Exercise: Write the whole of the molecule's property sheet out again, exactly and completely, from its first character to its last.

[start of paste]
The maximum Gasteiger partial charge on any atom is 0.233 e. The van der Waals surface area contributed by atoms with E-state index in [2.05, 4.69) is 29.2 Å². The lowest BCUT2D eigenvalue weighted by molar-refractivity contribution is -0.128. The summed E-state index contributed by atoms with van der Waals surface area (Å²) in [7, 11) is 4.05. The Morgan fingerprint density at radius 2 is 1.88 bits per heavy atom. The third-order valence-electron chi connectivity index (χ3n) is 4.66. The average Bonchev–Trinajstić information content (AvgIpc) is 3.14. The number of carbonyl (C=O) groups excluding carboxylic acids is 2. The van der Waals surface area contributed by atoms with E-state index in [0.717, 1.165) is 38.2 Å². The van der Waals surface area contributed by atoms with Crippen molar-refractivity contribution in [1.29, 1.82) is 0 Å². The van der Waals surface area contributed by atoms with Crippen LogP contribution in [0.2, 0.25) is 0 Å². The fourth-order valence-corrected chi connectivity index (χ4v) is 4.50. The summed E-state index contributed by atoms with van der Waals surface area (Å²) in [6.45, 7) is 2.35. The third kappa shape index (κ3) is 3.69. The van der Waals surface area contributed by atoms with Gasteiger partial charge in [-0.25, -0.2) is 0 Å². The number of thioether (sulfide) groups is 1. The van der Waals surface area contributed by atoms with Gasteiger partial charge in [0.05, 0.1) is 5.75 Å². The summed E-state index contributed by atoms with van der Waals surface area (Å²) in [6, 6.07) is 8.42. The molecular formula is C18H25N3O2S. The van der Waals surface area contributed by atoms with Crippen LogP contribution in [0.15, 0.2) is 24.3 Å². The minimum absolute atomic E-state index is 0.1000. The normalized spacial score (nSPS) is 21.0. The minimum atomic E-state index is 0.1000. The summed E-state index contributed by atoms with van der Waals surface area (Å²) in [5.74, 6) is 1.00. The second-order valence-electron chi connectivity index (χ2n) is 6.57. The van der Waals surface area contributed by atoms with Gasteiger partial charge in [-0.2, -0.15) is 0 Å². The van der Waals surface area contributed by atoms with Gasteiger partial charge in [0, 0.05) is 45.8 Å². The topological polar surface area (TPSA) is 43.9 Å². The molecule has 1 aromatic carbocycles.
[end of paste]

The maximum Gasteiger partial charge on any atom is 0.233 e. The van der Waals surface area contributed by atoms with E-state index in [2.05, 4.69) is 29.2 Å². The lowest BCUT2D eigenvalue weighted by molar-refractivity contribution is -0.128. The summed E-state index contributed by atoms with van der Waals surface area (Å²) in [7, 11) is 4.05. The Morgan fingerprint density at radius 2 is 1.88 bits per heavy atom. The third-order valence-electron chi connectivity index (χ3n) is 4.66. The average Bonchev–Trinajstić information content (AvgIpc) is 3.14. The number of carbonyl (C=O) groups excluding carboxylic acids is 2. The van der Waals surface area contributed by atoms with E-state index in [0.717, 1.165) is 38.2 Å². The van der Waals surface area contributed by atoms with Crippen molar-refractivity contribution in [1.29, 1.82) is 0 Å². The van der Waals surface area contributed by atoms with Crippen LogP contribution in [0.2, 0.25) is 0 Å². The fourth-order valence-corrected chi connectivity index (χ4v) is 4.50. The summed E-state index contributed by atoms with van der Waals surface area (Å²) in [6.45, 7) is 2.35. The third kappa shape index (κ3) is 3.69. The van der Waals surface area contributed by atoms with Gasteiger partial charge in [-0.25, -0.2) is 0 Å². The number of thioether (sulfide) groups is 1. The van der Waals surface area contributed by atoms with Gasteiger partial charge in [0.05, 0.1) is 5.75 Å². The summed E-state index contributed by atoms with van der Waals surface area (Å²) in [6, 6.07) is 8.42. The molecular formula is C18H25N3O2S. The van der Waals surface area contributed by atoms with Crippen LogP contribution in [0.15, 0.2) is 24.3 Å². The minimum absolute atomic E-state index is 0.1000. The normalized spacial score (nSPS) is 21.0. The minimum atomic E-state index is 0.1000. The summed E-state index contributed by atoms with van der Waals surface area (Å²) in [5.74, 6) is 1.00. The second-order valence-electron chi connectivity index (χ2n) is 6.57. The van der Waals surface area contributed by atoms with Gasteiger partial charge in [-0.2, -0.15) is 0 Å². The van der Waals surface area contributed by atoms with Gasteiger partial charge in [0, 0.05) is 45.8 Å². The topological polar surface area (TPSA) is 43.9 Å². The molecule has 1 aromatic carbocycles.